How deep should a pond be?
Pond water depth is critical to what you want to put in it. Wildlife, goldfish, koi and pond plants all have different depth requirements which you should match if you want them to thrive.
Fish pond depth
In the UK, pond fish need a minimum water depth of 18”/45cm. This is so that when the water gets cold in winter, they can hibernate at the bottom in a 4 degree Celsius thermal layer, and far enough away from any ice above. But a water depth of 24”/60cm is better, and bearing in mind that no pond is ever filled right up to the top, that means that you should dig down or build up to 30”/75cm pond height, and 24” water depth.
Koi pond depth
Japanese koi need a depth of four feet in order for them to develop good body shape and overwinter properly, with most experienced koi keepers opting for 4-5’. Some koi ponds may be much deeper at 6’ plus, but when asked, most keepers said that if they could build the pond again they would go shallower as they fear swimbladder problems from deep water.
Wildlife pond depth
Conversely, wildlife ponds should be fishless, and far shallower. Maximum depth of 12” is fine for a wildlife pond, with wide, shallow areas for wildlife to climb in and out easily. According to wildlife and wetland experts, the shallow areas of a wildlife pond, just a few inches deep is where the most life exists.
Pond plants depth
Pond plants vary greatly in their preferred water depth, from five feet to five inches, and even just wet soil, in a bog garden. Water lilies like deep water (depending on species,) typically three feet deep or more, and an indication of lilies living in water which is too shallow is that their leaves and stalks protrude out of the water instead of sitting flat on the surface, as lilies should.
Protruding leaves are vulnerable to aphid attack on the underneath, so research your lily's required depth before planting and beware of eventual size, as some lilies grow too large for the average back garden pond. Oxygenators like it deep too, and will typically grow strands to six feet in length in summer, taking full advantage of bright sunshine, before sinking down to the depths to see winter out.
Marginal plants typically require a planting depth of between 6 and 12”, or a spade’s depth if digging a marginal shelf. Moisture-loving plants can go from roots permanently in water to damp loam or aquatic compost, and can even be planted outside of the pond altogether.
A design incorporating many different depths is ideal for the average pond containing both fish and plants. A deep area will provide a place for lily baskets and overwintering fish, with a shelf for marginal plants, and a shallow edge for wildlife and moisture-loving plants. Birds will bathe and drink in shallow water too.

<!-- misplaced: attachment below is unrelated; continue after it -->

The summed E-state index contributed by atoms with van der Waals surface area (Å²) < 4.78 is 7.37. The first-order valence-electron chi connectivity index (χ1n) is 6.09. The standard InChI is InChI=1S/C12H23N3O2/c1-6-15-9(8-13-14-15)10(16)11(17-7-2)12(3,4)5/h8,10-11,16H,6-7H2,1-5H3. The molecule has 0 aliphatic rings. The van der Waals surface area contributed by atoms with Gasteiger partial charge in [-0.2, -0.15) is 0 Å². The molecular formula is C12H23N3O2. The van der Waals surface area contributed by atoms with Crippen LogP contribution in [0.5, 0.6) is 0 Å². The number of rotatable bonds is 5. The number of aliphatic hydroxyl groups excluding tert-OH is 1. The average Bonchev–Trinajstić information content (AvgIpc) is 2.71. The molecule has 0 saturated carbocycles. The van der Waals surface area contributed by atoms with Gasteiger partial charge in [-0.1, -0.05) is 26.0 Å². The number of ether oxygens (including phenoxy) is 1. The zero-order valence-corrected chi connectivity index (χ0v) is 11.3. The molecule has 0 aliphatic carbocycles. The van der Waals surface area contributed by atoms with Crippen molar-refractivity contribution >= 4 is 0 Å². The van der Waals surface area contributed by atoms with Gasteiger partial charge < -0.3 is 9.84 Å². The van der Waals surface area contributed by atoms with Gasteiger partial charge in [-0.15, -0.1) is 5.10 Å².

Where to place the pond pump
In the summertime, the best place for the pump is in the middle of the deepest area. Here, muck and debris will congregate so by placing a solid handling filter pump there, it will pick up the waste and place it in the filter, where you want it.
In winter however the fish need to be in the deepest area, and by keeping the pump there and running, it will circulate freezing surface water to the bottom of the pond, disturbing the fish’s thermal hibernation layer. Move the pump up to a marginal shelf in winter, or turn it off completely.
Some ponds can be too deep for standard fountain pumps, as the riser stem and fountainhead need to project out of the water. If this is the case, turn a planting basket upside down to act as a pump stand, or for even deeper ponds, a floating fountain pump is the best option.
Pros and cons of pond depth
Deep ponds heat up and cool down more slowly than shallow ones, so water temperature will often be different from the air around them. This means that the first warm day of spring may not mean that the pond is ready for new fish to be added due to cold water temperature. Whereas very shallow ponds are at risk of freezing from top to bottom.
Deep ponds have a higher volume in relation to their surface area than shallow ones, so less of the water is exposed to light and heat at the surface, and they are less prone to nuisance algae growth.
Pond depth guide
- 0”/0cm moisture-loving plants
- 6”/15cm marginal plants
- 12”/30cm wildlife
- 24”/60cm goldfish
- 36”/90cm water lilies
- 48”/120cm koi carp
To calculate the amount of pond liner you'll need for your pond, no matter what depth, you can use our pond liner calculator.